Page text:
It will be very interesting to see how the Lions deal with Elton Jantjies this week after he obviously did not have a great game against the Sharks. For the Lions to be removing a key player from the field after just more than an hour says it all.

But Elton is highly self-critical and he really thinks about the game a lot. It will be a case of going back to basics for him and the Lions coaching staff will be reminding him of how good he is, he is the starting Springbok flyhalf after all and he played every minute of the series against France, which shows how great his season has been. There will be an honest video review and feedback and the player will roll up his sleeves, but he will be supported by everyone in the Lions camp.

I’m sure the other players will be 100% behind him in every aspect, because they know how important he is to the team on attack.

The Lions will not train very much this week because they need to be super-fresh for the semi-final. By now everybody knows the game-plan and it will be all about execution and accuracy. Short, sharp sessions will hopefully bring reward on the weekend with the Lions at their best.

I think the Lions will come through against the Hurricanes, especially since last weekend’s game was just what they needed.

In the other semi-final, I think the Crusaders will beat the Chiefs, they will just be too good for them.

But everyone starts at zero again in the semi-finals, previous results and form don’t matter!

 


John McFarland is the assistant coach of the Kubota Spears in Japan and was the Springbok defence coach from 2012 through to the 2015 World Cup, where they conceded the least line-breaks in the tournament and an average of just one try per game. Before that, McFarland won three SuperRugby titles (2007, 09, 10) with the Bulls and five Currie Cup crowns with the Blue Bulls. In all, he won 28 trophies during his 12 years at Loftus Versfeld.

 

Why CSA have said no to more franchises 1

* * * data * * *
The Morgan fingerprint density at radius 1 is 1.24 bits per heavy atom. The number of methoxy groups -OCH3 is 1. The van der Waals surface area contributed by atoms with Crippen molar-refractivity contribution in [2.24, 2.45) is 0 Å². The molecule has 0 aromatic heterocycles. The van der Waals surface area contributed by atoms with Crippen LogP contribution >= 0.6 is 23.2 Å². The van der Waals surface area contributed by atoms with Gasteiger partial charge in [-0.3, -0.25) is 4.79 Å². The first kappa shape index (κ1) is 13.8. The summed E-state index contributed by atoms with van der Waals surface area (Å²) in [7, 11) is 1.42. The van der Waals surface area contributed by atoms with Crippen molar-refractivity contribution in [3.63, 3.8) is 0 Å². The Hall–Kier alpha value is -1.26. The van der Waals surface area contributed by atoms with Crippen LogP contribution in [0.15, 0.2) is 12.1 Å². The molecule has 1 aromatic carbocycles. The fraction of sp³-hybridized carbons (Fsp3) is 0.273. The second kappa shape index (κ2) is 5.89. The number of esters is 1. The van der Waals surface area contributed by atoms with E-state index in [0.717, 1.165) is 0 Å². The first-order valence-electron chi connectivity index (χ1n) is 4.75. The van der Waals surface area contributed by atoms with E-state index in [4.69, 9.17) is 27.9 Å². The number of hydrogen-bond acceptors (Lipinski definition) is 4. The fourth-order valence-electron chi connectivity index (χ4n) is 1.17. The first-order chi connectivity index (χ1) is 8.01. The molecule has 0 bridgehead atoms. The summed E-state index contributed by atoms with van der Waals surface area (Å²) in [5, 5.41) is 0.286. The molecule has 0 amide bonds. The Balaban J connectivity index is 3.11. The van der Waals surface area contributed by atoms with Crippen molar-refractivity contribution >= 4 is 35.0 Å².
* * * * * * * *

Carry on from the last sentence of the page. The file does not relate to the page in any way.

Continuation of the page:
Posted on May 02, 2017 by Ken

 

Chief Executive Haroon Lorgat explained on Tuesday that Cricket South Africa have said no to the idea of increasing the number of franchises because they want to give more attention to the semi-professional level that is the second tier of domestic cricket.

There has been speculation over the last couple of years that the number of franchises would be increased from six to either seven or eight. But Lorgat said this has now been put on the backburner, with CSA deciding instead to focus on the next level down.

“The decision actually came out of our domestic review, which was a very detailed report and indicated that there is work to be done at the semi-professional level. We are open-minded about it and there might come a day when we move from six franchises.

“But extra franchises have got to be sustainable and we’re only now at the point where each franchise is, at the very worst, breaking even, although I expect them all to announce surpluses at the end of this financial year at the end of the month. But now we want to grow the base and what we now call semi-professional, we want to make that professional.

“At the moment there are only seven full-time contracts per provincial team in the system and it’s arguable whether players are able to sustain themselves on those contracts. So we want to lift that up and we will take the same money we would have used for a seventh franchise to uplift semi-pro cricket,” Lorgat said at the launch of the Africa Cup 2017 at the Wanderers on Tuesday.

An exodus of players to earn pounds in English cricket has taken its toll on the South African game, and Lorgat said CSA hoped raising the standard and lucrativeness of cricket below franchise level would encourage players to stay.

“If we can raise the competitive nature of that cricket then we can use that tier to hopefully sustain guys until they get a crack at franchise level. The Africa Cup has brought more names to the fore and I know the coaches are excited about the opportunity it gives players to shine. We’ve identified the second tier as being an area where we need to widen opportunity,” Lorgat said.

The Africa Cup is the T20 competition that has kicked off the last two seasons and is considered the bridge between senior provincial and franchise cricket, with the 12 CSA provinces plus KZN Inland and Zimbabwe, Namibia and Kenya playing in a tournament that mixes fully professional cricketers with those from the semi-pro ranks.

The Africa Cup has been the gateway to success for players like Heinrich Klaasen, Lungi Ngidi, Tabraiz Shamsi and Andile Phehlukwayo, who are all now part of the Proteas’ plans.

Lorgat confirmed that following the Africa Cup in August/September and the introduction of the new showpiece global T20 league in November/December, the existing franchises’ CSA T2O Challenge will now shift to late summer, probably in April 2018.